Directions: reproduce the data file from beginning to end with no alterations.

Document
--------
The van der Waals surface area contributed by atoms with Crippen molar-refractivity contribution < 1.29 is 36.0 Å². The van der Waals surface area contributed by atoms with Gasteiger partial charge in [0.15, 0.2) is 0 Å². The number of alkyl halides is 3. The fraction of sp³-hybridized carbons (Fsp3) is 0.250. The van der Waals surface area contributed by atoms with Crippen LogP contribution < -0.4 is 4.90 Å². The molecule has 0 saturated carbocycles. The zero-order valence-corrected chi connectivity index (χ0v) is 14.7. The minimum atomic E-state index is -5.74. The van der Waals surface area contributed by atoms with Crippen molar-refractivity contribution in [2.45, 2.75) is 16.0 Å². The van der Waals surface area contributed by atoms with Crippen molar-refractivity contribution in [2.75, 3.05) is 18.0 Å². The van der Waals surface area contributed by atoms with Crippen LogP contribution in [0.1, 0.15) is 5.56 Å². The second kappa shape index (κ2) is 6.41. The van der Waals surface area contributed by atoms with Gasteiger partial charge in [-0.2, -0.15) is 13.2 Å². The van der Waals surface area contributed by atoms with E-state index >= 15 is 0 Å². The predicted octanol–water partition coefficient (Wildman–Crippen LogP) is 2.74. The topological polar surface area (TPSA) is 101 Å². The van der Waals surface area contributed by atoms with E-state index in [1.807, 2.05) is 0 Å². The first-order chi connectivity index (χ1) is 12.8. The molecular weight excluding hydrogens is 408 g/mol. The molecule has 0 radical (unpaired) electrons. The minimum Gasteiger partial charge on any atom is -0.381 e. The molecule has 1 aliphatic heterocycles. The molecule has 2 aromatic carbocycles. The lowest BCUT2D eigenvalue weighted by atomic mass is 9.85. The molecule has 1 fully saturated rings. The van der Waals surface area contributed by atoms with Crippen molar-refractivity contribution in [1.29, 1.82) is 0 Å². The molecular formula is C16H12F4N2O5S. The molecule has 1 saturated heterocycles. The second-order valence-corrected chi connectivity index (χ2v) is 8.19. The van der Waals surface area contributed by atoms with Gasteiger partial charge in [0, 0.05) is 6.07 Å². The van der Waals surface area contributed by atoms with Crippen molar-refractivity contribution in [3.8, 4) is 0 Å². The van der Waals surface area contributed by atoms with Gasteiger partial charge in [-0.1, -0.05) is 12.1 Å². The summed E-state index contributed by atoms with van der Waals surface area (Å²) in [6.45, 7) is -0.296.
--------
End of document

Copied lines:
The van der Waals surface area contributed by atoms with Crippen molar-refractivity contribution < 1.29 is 36.0 Å². The van der Waals surface area contributed by atoms with Gasteiger partial charge in [0.15, 0.2) is 0 Å². The number of alkyl halides is 3. The fraction of sp³-hybridized carbons (Fsp3) is 0.250. The van der Waals surface area contributed by atoms with Crippen LogP contribution < -0.4 is 4.90 Å². The molecule has 0 saturated carbocycles. The zero-order valence-corrected chi connectivity index (χ0v) is 14.7. The minimum atomic E-state index is -5.74. The van der Waals surface area contributed by atoms with Crippen molar-refractivity contribution in [2.45, 2.75) is 16.0 Å². The van der Waals surface area contributed by atoms with Crippen molar-refractivity contribution in [2.75, 3.05) is 18.0 Å². The van der Waals surface area contributed by atoms with Crippen LogP contribution in [0.1, 0.15) is 5.56 Å². The second kappa shape index (κ2) is 6.41. The van der Waals surface area contributed by atoms with Gasteiger partial charge in [-0.2, -0.15) is 13.2 Å². The van der Waals surface area contributed by atoms with E-state index >= 15 is 0 Å². The predicted octanol–water partition coefficient (Wildman–Crippen LogP) is 2.74. The topological polar surface area (TPSA) is 101 Å². The van der Waals surface area contributed by atoms with E-state index in [1.807, 2.05) is 0 Å². The first-order chi connectivity index (χ1) is 12.8. The molecular weight excluding hydrogens is 408 g/mol. The molecule has 0 radical (unpaired) electrons. The minimum Gasteiger partial charge on any atom is -0.381 e. The molecule has 1 aliphatic heterocycles. The molecule has 2 aromatic carbocycles. The lowest BCUT2D eigenvalue weighted by atomic mass is 9.85. The molecule has 1 fully saturated rings. The van der Waals surface area contributed by atoms with Crippen molar-refractivity contribution in [1.29, 1.82) is 0 Å². The molecular formula is C16H12F4N2O5S. The molecule has 1 saturated heterocycles. The second-order valence-corrected chi connectivity index (χ2v) is 8.19. The van der Waals surface area contributed by atoms with Gasteiger partial charge in [0, 0.05) is 6.07 Å². The van der Waals surface area contributed by atoms with Crippen molar-refractivity contribution in [3.8, 4) is 0 Å². The van der Waals surface area contributed by atoms with Gasteiger partial charge in [-0.1, -0.05) is 12.1 Å². The summed E-state index contributed by atoms with van der Waals surface area (Å²) in [6.45, 7) is -0.296.